2 Chainz releases fifth studio album, “Rap or Go to the League”
Artist Notes: Late into the evening of February 1, 2019, 2 Chainz and LeBron James were talking music. James was serving as A&R to 2 Chainz’s fifth studio album, Rap or Go to the League, and footage from that evening’s studio session features the Lakers star playing the role to a T—taking notes as the music plays, offering suggestions about where to include features, and scrunching up his face in reaction to some of the harder-hitting production. It’s hard to distinguish where exactly his fingerprints lie within the finished product, but as collaborator on a hip-hop album referencing two of the most visible (if unlikely) paths for young Black men in America to conquer generational poverty, LeBron is, in fact, the perfect teammate. But the story is 2 Chainz’s to tell.
Rap or Go to the League is autobiographical in a way that has little to do with career aspirations. “I done some things I ain’t proud of/Like sold my mom drugs,” he confesses on “Threat 2 Society.” On “Forgiven” he recounts the pain of hearing that friend and collaborator Lil Fate’s son had been murdered, and then he delivers a detailed list of crimes he may or may not have once committed on “Statute of Limitations.” “NCAA” carries the album’s overt parallel of street life and sport with its chorus: “N-C-double-A/We the young and dangerous/We be balling hard/I just want some paper.”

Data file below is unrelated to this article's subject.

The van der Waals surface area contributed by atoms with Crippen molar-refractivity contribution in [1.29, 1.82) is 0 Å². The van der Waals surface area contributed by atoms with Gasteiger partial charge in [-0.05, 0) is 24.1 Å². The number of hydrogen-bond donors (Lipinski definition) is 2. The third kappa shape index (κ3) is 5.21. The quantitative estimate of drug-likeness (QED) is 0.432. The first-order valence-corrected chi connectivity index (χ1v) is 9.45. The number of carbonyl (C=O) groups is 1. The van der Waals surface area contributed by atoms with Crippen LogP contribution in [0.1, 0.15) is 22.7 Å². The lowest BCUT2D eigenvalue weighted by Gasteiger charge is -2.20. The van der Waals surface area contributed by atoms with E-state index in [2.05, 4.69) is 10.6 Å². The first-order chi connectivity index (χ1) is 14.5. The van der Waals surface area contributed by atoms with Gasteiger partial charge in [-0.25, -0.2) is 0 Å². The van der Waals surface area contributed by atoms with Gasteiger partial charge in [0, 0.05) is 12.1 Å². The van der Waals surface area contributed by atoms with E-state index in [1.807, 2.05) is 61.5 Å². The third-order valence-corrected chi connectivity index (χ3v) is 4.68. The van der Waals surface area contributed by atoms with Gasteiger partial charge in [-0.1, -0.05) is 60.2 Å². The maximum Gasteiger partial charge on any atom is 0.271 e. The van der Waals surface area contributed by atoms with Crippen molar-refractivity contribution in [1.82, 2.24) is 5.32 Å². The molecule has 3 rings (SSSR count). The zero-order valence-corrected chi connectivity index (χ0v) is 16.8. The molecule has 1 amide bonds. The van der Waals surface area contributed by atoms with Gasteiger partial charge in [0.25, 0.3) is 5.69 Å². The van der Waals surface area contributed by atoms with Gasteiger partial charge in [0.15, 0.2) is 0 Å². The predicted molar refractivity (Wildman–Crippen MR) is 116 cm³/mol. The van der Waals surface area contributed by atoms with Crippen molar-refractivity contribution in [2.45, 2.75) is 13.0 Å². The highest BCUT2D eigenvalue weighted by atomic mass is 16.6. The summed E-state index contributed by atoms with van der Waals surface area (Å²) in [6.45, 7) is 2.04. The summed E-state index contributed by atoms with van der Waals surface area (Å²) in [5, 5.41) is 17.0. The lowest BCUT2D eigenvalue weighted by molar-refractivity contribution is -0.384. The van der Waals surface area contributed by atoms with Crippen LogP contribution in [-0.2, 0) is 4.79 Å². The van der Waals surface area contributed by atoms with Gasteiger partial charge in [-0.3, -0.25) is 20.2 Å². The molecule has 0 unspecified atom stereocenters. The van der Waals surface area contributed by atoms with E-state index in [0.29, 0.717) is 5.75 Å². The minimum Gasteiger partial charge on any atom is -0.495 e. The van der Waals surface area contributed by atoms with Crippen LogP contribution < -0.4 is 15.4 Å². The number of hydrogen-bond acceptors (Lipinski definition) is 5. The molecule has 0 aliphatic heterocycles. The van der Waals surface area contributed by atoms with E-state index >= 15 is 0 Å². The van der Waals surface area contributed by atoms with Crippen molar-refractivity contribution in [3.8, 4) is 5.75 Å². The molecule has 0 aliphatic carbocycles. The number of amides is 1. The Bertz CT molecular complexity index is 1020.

Just like on the court, however, there is plenty of fun to be had. 2 Chainz, who has his own signature model Versace shoe, raps about it alongside a particularly animated Young Thug on “High Top Versace.” “Rule the World” and “Girl’s Best Friend,” featuring Ariana Grande and Ty Dolla $ign respectively, are love songs, throwbacks to the rapper’s 2017 Pretty Girls Like Trap Music brand of game-spitting. Full-fledged rap-offs appear in the form of “Momma I Hit a Lick” with Kendrick Lamar and “2 Dollar Bill” with E-40 and Lil Wayne. Rounded out with features from Chance the Rapper and Kodak Black on “I’m Not Crazy, Life Is,” Rap or Go to the League makes it clear that at this point in his career, 2 Chainz is only interested in running with the best in the game. His pairing up with LeBron—though not without unique benefit to the superstar athlete in the process of growing his media empire—is further testament to this. And like Rap or Go to the League’s A&R, 2 Chainz is a veteran forcing his peers to understand that he’s still very much at the top of his game.